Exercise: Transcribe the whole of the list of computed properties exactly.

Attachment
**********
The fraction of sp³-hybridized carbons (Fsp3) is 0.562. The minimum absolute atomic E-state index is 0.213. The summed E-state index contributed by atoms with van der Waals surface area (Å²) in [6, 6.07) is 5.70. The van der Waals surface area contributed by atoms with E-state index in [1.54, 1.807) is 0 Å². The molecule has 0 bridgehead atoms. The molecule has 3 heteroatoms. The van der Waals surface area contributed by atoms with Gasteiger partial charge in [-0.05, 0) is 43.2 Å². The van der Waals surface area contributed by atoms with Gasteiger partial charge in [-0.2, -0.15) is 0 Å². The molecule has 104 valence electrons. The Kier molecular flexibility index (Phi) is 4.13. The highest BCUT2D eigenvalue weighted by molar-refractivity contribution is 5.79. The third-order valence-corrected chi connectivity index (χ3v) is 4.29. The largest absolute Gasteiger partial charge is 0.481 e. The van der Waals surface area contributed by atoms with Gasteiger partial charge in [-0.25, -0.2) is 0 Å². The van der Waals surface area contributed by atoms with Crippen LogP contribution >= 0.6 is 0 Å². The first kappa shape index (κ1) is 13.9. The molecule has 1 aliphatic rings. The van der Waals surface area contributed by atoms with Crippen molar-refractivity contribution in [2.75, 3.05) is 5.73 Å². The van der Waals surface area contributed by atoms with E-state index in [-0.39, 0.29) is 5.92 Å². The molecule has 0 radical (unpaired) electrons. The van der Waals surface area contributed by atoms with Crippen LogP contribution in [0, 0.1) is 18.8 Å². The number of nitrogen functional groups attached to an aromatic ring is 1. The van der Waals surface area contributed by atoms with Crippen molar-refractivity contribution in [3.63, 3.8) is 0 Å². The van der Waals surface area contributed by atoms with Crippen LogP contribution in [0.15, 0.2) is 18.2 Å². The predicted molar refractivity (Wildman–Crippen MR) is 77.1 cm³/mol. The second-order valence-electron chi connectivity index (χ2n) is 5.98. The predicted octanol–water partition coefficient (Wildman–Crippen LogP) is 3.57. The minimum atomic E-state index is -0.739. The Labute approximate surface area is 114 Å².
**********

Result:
The fraction of sp³-hybridized carbons (Fsp3) is 0.562. The minimum absolute atomic E-state index is 0.213. The summed E-state index contributed by atoms with van der Waals surface area (Å²) in [6, 6.07) is 5.70. The van der Waals surface area contributed by atoms with E-state index in [1.54, 1.807) is 0 Å². The molecule has 0 bridgehead atoms. The molecule has 3 heteroatoms. The van der Waals surface area contributed by atoms with Gasteiger partial charge in [-0.05, 0) is 43.2 Å². The van der Waals surface area contributed by atoms with Gasteiger partial charge in [-0.2, -0.15) is 0 Å². The molecule has 104 valence electrons. The Kier molecular flexibility index (Phi) is 4.13. The highest BCUT2D eigenvalue weighted by molar-refractivity contribution is 5.79. The third-order valence-corrected chi connectivity index (χ3v) is 4.29. The largest absolute Gasteiger partial charge is 0.481 e. The van der Waals surface area contributed by atoms with Gasteiger partial charge in [-0.25, -0.2) is 0 Å². The van der Waals surface area contributed by atoms with Crippen LogP contribution >= 0.6 is 0 Å². The first kappa shape index (κ1) is 13.9. The molecule has 1 aliphatic rings. The van der Waals surface area contributed by atoms with Crippen molar-refractivity contribution in [2.75, 3.05) is 5.73 Å². The van der Waals surface area contributed by atoms with E-state index in [-0.39, 0.29) is 5.92 Å². The molecule has 0 radical (unpaired) electrons. The van der Waals surface area contributed by atoms with Crippen LogP contribution in [0, 0.1) is 18.8 Å². The number of nitrogen functional groups attached to an aromatic ring is 1. The van der Waals surface area contributed by atoms with Crippen molar-refractivity contribution in [3.63, 3.8) is 0 Å². The van der Waals surface area contributed by atoms with Crippen LogP contribution in [0.15, 0.2) is 18.2 Å². The predicted molar refractivity (Wildman–Crippen MR) is 77.1 cm³/mol. The second-order valence-electron chi connectivity index (χ2n) is 5.98. The predicted octanol–water partition coefficient (Wildman–Crippen LogP) is 3.57. The minimum atomic E-state index is -0.739. The Labute approximate surface area is 114 Å².